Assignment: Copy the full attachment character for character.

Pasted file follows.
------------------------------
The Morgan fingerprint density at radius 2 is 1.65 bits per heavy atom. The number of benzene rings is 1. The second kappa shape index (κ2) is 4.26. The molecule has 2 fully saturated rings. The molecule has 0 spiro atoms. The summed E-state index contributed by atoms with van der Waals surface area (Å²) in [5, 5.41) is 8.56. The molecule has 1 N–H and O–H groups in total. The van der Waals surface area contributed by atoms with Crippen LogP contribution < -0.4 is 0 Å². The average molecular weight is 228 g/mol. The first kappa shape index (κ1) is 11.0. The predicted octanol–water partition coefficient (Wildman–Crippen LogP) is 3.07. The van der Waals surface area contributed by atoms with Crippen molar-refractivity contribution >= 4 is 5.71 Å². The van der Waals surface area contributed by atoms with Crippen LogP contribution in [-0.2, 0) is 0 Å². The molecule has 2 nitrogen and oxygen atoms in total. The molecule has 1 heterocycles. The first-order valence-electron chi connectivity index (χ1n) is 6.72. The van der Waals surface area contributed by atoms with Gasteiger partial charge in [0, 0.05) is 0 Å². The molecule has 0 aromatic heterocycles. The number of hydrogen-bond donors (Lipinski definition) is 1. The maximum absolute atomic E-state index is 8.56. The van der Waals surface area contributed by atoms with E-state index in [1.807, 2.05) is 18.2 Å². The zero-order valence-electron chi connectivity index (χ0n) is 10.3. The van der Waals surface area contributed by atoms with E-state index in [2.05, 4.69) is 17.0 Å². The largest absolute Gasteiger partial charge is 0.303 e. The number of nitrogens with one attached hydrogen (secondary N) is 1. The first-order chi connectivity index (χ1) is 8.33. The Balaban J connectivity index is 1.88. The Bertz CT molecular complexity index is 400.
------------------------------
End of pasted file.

The Morgan fingerprint density at radius 2 is 1.65 bits per heavy atom. The number of benzene rings is 1. The second kappa shape index (κ2) is 4.26. The molecule has 2 fully saturated rings. The molecule has 0 spiro atoms. The summed E-state index contributed by atoms with van der Waals surface area (Å²) in [5, 5.41) is 8.56. The molecule has 1 N–H and O–H groups in total. The van der Waals surface area contributed by atoms with Crippen LogP contribution < -0.4 is 0 Å². The average molecular weight is 228 g/mol. The first kappa shape index (κ1) is 11.0. The predicted octanol–water partition coefficient (Wildman–Crippen LogP) is 3.07. The van der Waals surface area contributed by atoms with Crippen molar-refractivity contribution >= 4 is 5.71 Å². The van der Waals surface area contributed by atoms with Crippen LogP contribution in [-0.2, 0) is 0 Å². The molecule has 2 nitrogen and oxygen atoms in total. The molecule has 1 heterocycles. The first-order valence-electron chi connectivity index (χ1n) is 6.72. The van der Waals surface area contributed by atoms with Gasteiger partial charge in [0, 0.05) is 0 Å². The molecule has 0 aromatic heterocycles. The number of hydrogen-bond donors (Lipinski definition) is 1. The maximum absolute atomic E-state index is 8.56. The van der Waals surface area contributed by atoms with E-state index in [1.807, 2.05) is 18.2 Å². The zero-order valence-electron chi connectivity index (χ0n) is 10.3. The van der Waals surface area contributed by atoms with E-state index in [2.05, 4.69) is 17.0 Å². The largest absolute Gasteiger partial charge is 0.303 e. The number of nitrogens with one attached hydrogen (secondary N) is 1. The first-order chi connectivity index (χ1) is 8.33. The Balaban J connectivity index is 1.88. The Bertz CT molecular complexity index is 400.